Preprint Article Version 1 This version is not peer-reviewed

Tracking Temporal Development of Optical Thickness of Hydrogen Alpha Spectral Radiation in a Laser Induced Plasma

Version 1 : Received: 30 September 2019 / Approved: 2 October 2019 / Online: 2 October 2019 (03:42:34 CEST)

How to cite: Surmick, D.M..; Parigger, C.G.. Tracking Temporal Development of Optical Thickness of Hydrogen Alpha Spectral Radiation in a Laser Induced Plasma. Preprints 2019, 2019100013 (doi: 10.20944/preprints201910.0013.v1). Surmick, D.M..; Parigger, C.G.. Tracking Temporal Development of Optical Thickness of Hydrogen Alpha Spectral Radiation in a Laser Induced Plasma. Preprints 2019, 2019100013 (doi: 10.20944/preprints201910.0013.v1).

Abstract

In this paper, we consider the temporal development of the optical density of the H$_\alpha$ spectral line in a hydrogen laser induced plasma. This is achieved by using the so-called duplication method in which the spectral line is re-imaged onto itself and the ratio of the spectral line with it duplication is taken to its measurement without the duplication. We asses the temporal development of the self-absorption of the H$_\alpha$ line by tracking the decay of duplication ratio from its ideal value of 2. We show that when 20% loss is considered along the duplication optical path length, the ratio is 1.8 and decays to a value of 1.25 indicating an optically thin plasma grows in optical density to an optical depth of 1.16 by 400 ns in the plasma decay for plasma initiation conditions using Nd:YAG laser radiation at 120 mJ per pulse in a 1.11$\times10^{5}$ Pa hydrogen/nitrogen gas mixture environment. We also go on to correct the H$_\alpha$ line profiles for the self-absorption impact using two methods. We show that a method in which the optical depth is directly calculated from the duplication ratio is equivalent to standard methods of self-absorption correction when only relative corrections to spectral emissions are needed.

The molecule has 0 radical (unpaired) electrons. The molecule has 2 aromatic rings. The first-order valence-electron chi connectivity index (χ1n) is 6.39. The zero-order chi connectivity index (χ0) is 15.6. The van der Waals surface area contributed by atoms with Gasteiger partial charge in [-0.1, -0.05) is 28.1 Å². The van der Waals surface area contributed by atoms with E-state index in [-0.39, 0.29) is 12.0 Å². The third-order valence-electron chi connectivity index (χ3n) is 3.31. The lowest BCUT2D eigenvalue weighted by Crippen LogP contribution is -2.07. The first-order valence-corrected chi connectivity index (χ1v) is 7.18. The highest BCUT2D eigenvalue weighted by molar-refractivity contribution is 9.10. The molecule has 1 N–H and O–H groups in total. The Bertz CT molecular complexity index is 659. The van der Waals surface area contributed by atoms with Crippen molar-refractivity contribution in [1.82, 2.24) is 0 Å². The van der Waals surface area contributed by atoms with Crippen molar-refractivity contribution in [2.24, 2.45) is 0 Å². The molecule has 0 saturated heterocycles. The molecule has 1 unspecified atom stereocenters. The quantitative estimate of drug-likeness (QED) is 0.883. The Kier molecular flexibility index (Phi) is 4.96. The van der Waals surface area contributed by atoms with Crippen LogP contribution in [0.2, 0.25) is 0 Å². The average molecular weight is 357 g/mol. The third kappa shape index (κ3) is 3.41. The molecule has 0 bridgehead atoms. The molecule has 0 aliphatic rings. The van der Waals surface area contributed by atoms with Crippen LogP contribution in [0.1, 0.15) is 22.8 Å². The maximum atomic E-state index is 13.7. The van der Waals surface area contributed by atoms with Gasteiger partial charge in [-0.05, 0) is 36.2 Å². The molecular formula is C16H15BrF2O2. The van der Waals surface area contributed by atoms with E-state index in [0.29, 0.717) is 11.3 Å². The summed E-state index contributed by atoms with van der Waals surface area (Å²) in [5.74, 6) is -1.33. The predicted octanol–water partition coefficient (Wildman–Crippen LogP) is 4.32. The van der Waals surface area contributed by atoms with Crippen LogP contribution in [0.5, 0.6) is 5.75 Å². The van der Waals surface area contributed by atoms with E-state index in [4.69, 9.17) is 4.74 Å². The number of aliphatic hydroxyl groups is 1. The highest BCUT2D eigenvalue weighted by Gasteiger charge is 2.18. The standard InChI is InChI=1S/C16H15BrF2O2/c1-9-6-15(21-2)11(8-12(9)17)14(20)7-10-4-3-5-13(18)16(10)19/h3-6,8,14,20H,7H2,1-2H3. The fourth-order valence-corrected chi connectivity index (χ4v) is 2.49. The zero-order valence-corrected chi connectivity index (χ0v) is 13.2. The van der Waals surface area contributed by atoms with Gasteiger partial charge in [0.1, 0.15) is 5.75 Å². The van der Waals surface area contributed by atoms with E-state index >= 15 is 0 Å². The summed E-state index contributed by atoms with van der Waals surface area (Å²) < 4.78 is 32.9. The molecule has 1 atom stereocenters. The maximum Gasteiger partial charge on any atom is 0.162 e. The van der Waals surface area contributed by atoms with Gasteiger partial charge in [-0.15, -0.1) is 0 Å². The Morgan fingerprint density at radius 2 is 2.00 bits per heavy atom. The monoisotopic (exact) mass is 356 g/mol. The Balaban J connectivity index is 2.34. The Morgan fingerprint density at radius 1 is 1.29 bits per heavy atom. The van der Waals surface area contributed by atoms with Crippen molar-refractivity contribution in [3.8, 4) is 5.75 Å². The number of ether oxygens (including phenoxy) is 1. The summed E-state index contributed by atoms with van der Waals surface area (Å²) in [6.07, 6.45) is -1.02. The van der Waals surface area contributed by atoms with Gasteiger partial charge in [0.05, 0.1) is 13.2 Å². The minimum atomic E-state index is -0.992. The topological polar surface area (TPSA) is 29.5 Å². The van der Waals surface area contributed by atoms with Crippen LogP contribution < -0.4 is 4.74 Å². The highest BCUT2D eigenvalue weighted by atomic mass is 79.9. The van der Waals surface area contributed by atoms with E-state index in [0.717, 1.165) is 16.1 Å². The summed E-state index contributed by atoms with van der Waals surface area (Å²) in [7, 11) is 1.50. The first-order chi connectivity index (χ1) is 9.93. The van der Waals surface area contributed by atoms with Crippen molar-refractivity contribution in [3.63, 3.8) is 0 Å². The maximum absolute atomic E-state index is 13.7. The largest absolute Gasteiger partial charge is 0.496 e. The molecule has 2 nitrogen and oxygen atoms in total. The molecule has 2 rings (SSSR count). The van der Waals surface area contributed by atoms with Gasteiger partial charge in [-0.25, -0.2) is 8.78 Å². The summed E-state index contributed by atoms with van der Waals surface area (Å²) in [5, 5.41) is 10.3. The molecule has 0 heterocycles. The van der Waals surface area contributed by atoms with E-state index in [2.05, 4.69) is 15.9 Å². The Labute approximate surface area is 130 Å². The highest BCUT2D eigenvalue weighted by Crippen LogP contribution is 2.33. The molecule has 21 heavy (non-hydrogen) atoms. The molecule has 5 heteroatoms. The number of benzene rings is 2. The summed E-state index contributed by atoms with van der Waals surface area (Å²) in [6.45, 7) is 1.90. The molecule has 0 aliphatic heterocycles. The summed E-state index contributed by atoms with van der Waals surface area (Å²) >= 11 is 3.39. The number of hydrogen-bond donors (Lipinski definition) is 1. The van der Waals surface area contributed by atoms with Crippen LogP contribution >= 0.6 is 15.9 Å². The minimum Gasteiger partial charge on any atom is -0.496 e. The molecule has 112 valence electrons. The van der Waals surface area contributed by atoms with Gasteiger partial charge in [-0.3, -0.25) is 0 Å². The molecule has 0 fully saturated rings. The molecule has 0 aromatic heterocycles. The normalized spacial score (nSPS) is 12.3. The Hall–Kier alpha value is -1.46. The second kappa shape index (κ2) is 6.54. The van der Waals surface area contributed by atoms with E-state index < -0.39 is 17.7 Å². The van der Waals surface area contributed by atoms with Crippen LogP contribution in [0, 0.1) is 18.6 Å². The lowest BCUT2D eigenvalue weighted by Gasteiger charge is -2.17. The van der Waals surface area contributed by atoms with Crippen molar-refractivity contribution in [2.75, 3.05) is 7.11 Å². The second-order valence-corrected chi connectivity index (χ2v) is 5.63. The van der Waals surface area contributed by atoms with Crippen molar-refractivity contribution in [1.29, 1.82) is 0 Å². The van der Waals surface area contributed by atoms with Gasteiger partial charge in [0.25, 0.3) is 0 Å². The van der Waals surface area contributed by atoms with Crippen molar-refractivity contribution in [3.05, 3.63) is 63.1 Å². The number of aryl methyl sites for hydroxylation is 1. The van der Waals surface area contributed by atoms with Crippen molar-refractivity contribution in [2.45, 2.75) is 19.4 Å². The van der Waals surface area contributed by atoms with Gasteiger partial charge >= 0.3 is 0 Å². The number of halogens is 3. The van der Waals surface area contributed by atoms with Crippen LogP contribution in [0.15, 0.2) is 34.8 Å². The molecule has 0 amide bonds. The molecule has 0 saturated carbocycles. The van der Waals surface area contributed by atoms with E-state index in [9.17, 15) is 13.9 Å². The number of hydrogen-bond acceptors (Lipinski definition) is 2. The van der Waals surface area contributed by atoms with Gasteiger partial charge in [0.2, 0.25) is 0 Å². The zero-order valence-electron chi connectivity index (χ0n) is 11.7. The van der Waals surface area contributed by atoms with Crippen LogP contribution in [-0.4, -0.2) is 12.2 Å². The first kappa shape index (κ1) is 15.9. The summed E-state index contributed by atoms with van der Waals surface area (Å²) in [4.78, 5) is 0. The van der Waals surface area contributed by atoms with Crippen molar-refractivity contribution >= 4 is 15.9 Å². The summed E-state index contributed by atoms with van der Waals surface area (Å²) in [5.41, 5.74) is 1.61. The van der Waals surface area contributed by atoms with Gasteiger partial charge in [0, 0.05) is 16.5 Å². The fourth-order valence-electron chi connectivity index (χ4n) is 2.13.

Subject Areas

atomic spectroscopy; radiation transfer; hydrogen; laser-induced breakdown spectroscopy; stark broadening

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